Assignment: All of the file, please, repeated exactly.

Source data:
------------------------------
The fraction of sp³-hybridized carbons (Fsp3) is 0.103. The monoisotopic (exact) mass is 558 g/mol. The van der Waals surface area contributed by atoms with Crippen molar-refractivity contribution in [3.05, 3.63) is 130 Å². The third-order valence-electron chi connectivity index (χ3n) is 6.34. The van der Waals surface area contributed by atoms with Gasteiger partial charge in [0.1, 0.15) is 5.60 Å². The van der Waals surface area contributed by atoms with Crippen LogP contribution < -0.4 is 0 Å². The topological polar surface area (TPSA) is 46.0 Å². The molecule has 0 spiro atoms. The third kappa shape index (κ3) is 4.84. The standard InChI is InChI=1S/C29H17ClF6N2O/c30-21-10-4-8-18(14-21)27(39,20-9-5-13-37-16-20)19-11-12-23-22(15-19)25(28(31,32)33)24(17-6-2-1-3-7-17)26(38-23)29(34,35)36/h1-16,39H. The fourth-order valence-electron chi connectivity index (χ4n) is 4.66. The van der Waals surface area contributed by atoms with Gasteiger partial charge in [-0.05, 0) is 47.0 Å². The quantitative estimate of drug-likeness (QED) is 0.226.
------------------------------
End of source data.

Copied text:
The fraction of sp³-hybridized carbons (Fsp3) is 0.103. The monoisotopic (exact) mass is 558 g/mol. The van der Waals surface area contributed by atoms with Crippen molar-refractivity contribution in [3.05, 3.63) is 130 Å². The third-order valence-electron chi connectivity index (χ3n) is 6.34. The van der Waals surface area contributed by atoms with Gasteiger partial charge in [0.1, 0.15) is 5.60 Å². The van der Waals surface area contributed by atoms with Crippen LogP contribution < -0.4 is 0 Å². The topological polar surface area (TPSA) is 46.0 Å². The molecule has 0 spiro atoms. The third kappa shape index (κ3) is 4.84. The standard InChI is InChI=1S/C29H17ClF6N2O/c30-21-10-4-8-18(14-21)27(39,20-9-5-13-37-16-20)19-11-12-23-22(15-19)25(28(31,32)33)24(17-6-2-1-3-7-17)26(38-23)29(34,35)36/h1-16,39H. The fourth-order valence-electron chi connectivity index (χ4n) is 4.66. The van der Waals surface area contributed by atoms with Gasteiger partial charge in [-0.05, 0) is 47.0 Å². The quantitative estimate of drug-likeness (QED) is 0.226.